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War time medicine

Peter Anders Christensen
Austere care of the wounded is challenging for all Western medical professionals-nurse, medic, or physician. There can be no doubt that working for the first time, either for a nongovernment organization or in the Special Forces, you will be taking care of wounded patients outside your training and experience. You must have the ability to adapt to and overcome lack of resources and equipment, and accept standards of treatment often very different and lower than that common in western hospitals. The International Committee of the Red Cross (ICRC) was asked to provide relief for the Pakistan Red Crescent in 1982 and set up the ICRC Hospital for Afghan War Wounded in Peshawar on the border to Afghanistan...
2018: Journal of Special Operations Medicine: a Peer Reviewed Journal for SOF Medical Professionals
David Loxterkamp
At the end of the Second World War, the US birth rate peaked at nearly 27 births per 1,000 population-a rate unparalleled in the previous 3 decades, and one that would not be repeated. That Boomer generation is now retiring. How do those of us caught in the wave feel about stepping back? Who will step in to replace us? And how will we replace the loss of purpose and fulfillment that comes from a career in medicine? A lengthening life expectancy has challenged many of us to consider the "second act" to our adult life...
March 2018: Annals of Family Medicine
R Loddenkemper, N Konietzko, V Seehausen
When the National Socialists came to power in 1933, a complete paradigm shift took place in the health policy under the principle "Public interest ahead of self-interest". In the early years there was an intense discussion about whether tuberculosis (TB) is more caused by heredity or by infection. Finally, the arguments of leading TB specialists were accepted that TB is predominantly an infectious disease. In 1939, the year Germany started World War II, TB mortality was at its lowest, with only a few countries having lower rates...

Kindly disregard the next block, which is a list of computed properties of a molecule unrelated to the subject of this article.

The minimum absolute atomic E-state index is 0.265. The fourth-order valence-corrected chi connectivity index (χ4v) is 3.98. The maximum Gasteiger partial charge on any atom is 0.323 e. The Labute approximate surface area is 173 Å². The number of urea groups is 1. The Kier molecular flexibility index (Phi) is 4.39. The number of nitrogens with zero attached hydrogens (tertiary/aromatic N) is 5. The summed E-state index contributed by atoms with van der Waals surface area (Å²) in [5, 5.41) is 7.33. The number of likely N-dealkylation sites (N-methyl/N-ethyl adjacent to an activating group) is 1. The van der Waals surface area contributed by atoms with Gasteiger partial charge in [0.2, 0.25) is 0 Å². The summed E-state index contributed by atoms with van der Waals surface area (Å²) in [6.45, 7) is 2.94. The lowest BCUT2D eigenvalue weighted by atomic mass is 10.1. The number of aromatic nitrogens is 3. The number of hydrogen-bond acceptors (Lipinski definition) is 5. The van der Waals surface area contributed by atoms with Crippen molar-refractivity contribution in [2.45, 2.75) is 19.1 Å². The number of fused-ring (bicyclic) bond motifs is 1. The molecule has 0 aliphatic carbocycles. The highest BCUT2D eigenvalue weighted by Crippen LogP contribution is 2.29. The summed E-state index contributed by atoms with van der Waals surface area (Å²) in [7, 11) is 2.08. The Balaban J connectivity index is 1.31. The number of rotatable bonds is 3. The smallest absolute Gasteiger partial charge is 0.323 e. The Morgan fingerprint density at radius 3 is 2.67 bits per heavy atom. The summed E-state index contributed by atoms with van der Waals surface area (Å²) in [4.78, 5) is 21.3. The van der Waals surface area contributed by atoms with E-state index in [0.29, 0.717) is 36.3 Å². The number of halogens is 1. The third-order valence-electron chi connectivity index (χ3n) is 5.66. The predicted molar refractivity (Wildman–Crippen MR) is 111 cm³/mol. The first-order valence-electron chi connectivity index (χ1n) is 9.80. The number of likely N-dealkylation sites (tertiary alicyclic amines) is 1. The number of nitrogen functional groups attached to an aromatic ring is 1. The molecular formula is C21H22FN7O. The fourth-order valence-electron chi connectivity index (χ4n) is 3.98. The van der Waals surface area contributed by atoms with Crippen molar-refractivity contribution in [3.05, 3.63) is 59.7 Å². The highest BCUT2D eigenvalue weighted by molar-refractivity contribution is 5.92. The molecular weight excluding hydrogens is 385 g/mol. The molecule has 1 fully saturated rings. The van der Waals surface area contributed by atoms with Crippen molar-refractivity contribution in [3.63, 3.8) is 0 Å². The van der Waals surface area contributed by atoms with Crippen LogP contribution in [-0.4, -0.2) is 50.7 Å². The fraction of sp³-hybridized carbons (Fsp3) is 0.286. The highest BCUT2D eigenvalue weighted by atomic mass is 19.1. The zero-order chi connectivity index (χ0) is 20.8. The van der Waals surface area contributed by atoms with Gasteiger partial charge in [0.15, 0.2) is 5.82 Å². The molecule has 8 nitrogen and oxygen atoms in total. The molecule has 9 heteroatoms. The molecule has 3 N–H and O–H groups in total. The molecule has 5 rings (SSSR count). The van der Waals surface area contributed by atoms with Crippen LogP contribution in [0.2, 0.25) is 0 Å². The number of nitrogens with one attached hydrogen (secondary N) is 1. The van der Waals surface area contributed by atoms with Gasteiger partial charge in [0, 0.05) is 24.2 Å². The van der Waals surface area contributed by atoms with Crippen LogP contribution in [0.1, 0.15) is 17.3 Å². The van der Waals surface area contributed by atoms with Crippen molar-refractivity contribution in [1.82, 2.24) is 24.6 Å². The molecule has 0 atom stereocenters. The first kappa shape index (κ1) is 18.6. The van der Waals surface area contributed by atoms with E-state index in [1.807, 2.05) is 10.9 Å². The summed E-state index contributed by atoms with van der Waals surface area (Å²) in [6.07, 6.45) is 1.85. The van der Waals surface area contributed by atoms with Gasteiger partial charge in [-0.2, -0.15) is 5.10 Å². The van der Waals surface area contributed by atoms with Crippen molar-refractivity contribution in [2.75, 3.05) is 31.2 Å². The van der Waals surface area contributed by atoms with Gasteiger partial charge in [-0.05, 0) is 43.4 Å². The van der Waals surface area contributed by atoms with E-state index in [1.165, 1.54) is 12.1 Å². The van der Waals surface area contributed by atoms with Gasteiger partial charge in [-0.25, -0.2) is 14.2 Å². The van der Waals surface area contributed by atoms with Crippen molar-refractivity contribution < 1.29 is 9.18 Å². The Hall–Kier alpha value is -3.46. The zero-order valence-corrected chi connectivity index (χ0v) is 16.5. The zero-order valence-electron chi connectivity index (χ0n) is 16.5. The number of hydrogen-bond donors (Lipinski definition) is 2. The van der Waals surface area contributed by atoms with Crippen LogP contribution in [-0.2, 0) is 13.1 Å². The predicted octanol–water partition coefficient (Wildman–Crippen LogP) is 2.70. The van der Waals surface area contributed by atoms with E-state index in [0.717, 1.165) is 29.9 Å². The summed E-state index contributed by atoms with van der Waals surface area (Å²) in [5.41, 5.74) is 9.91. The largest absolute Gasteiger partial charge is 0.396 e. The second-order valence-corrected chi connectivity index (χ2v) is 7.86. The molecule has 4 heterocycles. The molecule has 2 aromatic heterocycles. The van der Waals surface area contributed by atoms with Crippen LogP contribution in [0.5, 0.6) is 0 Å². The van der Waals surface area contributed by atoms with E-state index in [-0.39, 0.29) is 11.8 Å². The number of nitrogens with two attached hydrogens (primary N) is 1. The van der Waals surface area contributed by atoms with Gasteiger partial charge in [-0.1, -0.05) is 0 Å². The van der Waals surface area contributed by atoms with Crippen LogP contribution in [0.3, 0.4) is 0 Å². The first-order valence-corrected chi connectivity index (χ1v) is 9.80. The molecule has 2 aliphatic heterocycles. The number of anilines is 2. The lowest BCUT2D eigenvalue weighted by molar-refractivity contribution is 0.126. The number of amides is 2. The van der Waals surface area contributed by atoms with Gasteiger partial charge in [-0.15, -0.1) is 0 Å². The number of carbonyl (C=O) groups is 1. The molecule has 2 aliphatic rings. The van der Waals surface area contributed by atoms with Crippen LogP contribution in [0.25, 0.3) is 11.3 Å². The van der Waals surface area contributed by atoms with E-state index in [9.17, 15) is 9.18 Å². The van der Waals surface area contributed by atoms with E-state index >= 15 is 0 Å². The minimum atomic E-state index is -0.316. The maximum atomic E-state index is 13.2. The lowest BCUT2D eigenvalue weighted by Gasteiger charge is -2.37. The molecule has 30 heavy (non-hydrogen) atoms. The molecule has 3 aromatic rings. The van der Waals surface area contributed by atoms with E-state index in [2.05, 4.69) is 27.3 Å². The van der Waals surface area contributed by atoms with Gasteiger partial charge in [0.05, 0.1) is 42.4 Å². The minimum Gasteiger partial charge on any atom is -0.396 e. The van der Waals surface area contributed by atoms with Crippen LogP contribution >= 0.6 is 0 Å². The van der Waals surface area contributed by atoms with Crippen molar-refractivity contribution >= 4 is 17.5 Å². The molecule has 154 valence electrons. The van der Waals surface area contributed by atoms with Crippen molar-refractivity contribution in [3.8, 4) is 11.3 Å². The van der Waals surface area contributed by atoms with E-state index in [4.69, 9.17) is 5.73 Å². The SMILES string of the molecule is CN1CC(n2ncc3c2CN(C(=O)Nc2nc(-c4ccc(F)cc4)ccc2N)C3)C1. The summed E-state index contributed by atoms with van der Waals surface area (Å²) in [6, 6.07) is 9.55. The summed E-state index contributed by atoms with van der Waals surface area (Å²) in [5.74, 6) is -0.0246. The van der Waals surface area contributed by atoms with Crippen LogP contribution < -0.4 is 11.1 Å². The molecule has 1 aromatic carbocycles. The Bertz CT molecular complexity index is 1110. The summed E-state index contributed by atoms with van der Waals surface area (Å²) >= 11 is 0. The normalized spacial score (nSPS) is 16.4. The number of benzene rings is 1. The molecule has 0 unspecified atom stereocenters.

February 2018: Pneumologie
Chun-Yang Liang, Yang Yang, Chun-Sen Shen, Hai-Jiang Wang, Nai-Ming Liu, Zhi-Wen Wang, Feng-Lei Zhu, Ru-Xiang Xu
Introduction: Secondary brain injury is the main cause of mortality from traumatic brain injury (TBI). One hallmark of TBI is intracranial hemorrhage, which occurs in 40-50% of severe TBI cases. Early identification of intracranial hematomas in TBI patients allows early surgical evacuation and can reduce the case fatality rate of TBI. As pre-hospital care is the weakest part of Chinese emergency care, there is an urgent need for a capability to detect brain hematomas early. In China, in addition to preventing injuries and diseases in military staff and in enhancing the military armed forces during war, military medicine participates in actions such as emergency public health crises, natural disasters, emerging conflicts, and anti-terrorist campaigns during peacetime...
February 6, 2018: Military Medicine
Ralf Forsbach, Hans-Georg Hofer
Although times were difficult in 1947/48 - with war damage, travel restrictions and the East-West conflict - the German Society for Internal Medicine not only managed to re-organise itself but also hosted its first scientific congress in that year. The DGIM members Franz Volhard and Paul Martini, who rather disapproved of the Nazi regime, played a decisive role in this process. However, a critical discussion of the NS medical crimes, which occurred just a few years ago, remained the exception. It is interesting to note that members who were persecuted by the NS regime were nevertheless willing to attend a congress that obviously provided a forum for the protagonists of the Nazi era...